Cases like this are where online coordination shines, said L. Ron Pringle, executive director of Tricounty Family Ministries, a large ecumenical organization that provides food, shelter and other assistance to people in need.

“An organization out in rural communities was able to post information,” he said. “Any organization that’s able to meet that need can contact them. If they need volunteers, they can ask for that, and volunteers are dispatched,” Pringle said.

Mullinax first tried to stay in her home, even though the flooding was so bad that her 16-year-old twin daughters had to wear garbage bags up to their thighs just to walk to the school bus stop. But after November’s rains added to the damage, and her leaking roof began to make the electrical wiring wet, the family had to leave home.

Mullinax visited Cross Elementary School, where her two younger children attend.

Amy Forte, a counselor with the dropout-prevention nonprofit Communities in Schools, contacted Trident United Way, which had previous data on Mullinax in CharityTracker.

Trident United Way provided funds for Tricounty Ministries as it allocated money for temporary housing, so the family got temporary places to stay, with this aid and food aid tracked in the database.

Help in a crisis

The Mullinax family was far from alone in needing help. At Cordesville First Baptist Church in Moncks Corner, Anne Turner volunteers with the church’s food pantry. Soon after the flooding started, the church faced a needs crisis. Pastor Alan Bagwell “had people stranded knocking on the door, so we had people sleeping in the church,” she said.

Because flood victims who came to the food pantry were entered into the database, they could get help well beyond what her small pantry could offer.

“Some of them needed assistance with power bills or with repairs or different things like that,” Turner said. “That’s where Tricounty Family Ministries and other organizations like that have been able to help. We have tried to help people in the local community with power bills, but financially, we can feed a lot more people with what we could pay one person’s power bill.”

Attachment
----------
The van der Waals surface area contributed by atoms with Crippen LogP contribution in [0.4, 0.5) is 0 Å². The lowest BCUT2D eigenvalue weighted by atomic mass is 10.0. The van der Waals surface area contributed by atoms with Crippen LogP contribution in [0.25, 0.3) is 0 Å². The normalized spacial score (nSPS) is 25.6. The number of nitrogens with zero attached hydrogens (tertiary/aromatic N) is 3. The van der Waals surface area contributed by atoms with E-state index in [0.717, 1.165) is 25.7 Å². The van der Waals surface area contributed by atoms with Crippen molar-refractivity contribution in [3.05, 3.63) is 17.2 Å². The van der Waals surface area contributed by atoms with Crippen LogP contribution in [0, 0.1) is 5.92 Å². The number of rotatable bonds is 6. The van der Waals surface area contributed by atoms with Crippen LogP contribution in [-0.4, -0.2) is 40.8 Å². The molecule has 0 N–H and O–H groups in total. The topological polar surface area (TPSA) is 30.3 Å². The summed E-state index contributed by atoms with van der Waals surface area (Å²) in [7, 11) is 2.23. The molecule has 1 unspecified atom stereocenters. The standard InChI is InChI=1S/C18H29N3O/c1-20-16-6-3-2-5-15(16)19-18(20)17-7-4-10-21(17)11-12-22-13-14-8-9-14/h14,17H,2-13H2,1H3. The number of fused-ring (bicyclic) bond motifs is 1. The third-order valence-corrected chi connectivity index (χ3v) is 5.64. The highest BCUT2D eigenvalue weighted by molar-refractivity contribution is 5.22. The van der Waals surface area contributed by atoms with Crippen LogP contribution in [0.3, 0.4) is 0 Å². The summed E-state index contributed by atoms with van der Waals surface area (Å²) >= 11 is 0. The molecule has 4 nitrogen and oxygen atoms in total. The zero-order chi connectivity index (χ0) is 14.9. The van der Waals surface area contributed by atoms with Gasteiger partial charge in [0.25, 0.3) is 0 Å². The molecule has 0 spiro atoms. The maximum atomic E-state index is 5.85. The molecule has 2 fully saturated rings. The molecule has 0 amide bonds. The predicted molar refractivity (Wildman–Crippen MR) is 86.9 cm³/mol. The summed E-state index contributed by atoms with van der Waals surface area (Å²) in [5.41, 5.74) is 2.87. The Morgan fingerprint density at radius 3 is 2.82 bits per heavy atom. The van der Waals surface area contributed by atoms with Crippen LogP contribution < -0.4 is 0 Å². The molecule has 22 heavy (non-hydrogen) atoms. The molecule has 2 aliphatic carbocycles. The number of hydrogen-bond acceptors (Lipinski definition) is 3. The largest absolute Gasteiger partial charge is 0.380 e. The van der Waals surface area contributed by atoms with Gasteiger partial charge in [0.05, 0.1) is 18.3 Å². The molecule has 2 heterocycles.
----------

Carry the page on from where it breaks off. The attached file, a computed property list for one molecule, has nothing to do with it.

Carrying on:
Tracking cases

Using a shared program has another advantage because it discourages fraud and abuse of the system, Turner said. For instance, if a person gets groceries from one food pantry one day and shows up the next day at another, a staffer at the second pantry will see the record of the earlier visit.

“We will tell them, ‘If you went to a food pantry yesterday, today is not an emergency,’” she said.

Trident United Way has more than 300 agencies and faith-based groups using CharityTracker.

In addition to clients picked up directly from these member organizations, people in need who call Trident United Way’s 2-1-1 call center could be directed to agencies that use CharityTracker.

The 2-1-1 call center alone fielded more than 2,800 requests from the tri-county area for help in the 30 days after the storm hit, Trident United Way reported.

Trident United Way had experience using the system, which it brought to the community about eight years ago as a shared point at which agencies could work together on clients’ non-disaster needs, said Cathy Easley, director of integrated community systems for the social services agency.

When disaster struck, staffers at Trident United Way and the agencies already knew how to coordinate using the software, and were ready to go.

“When we realized how bad it was, part of what CharityTracker has is a bulletin feature, and we began sending bulletins saying please let us know what were people needing and what were the agencies needing to serve them,’’ Easley said.

Rowan warns that coastal areas can expect to use online disaster response again.

“With climate change and other factors, we have increasing threats for a variety of extreme weather events,” she said. “There is no question that we need to be coordinated and smart about how we respond.”

Here's a link to the original article.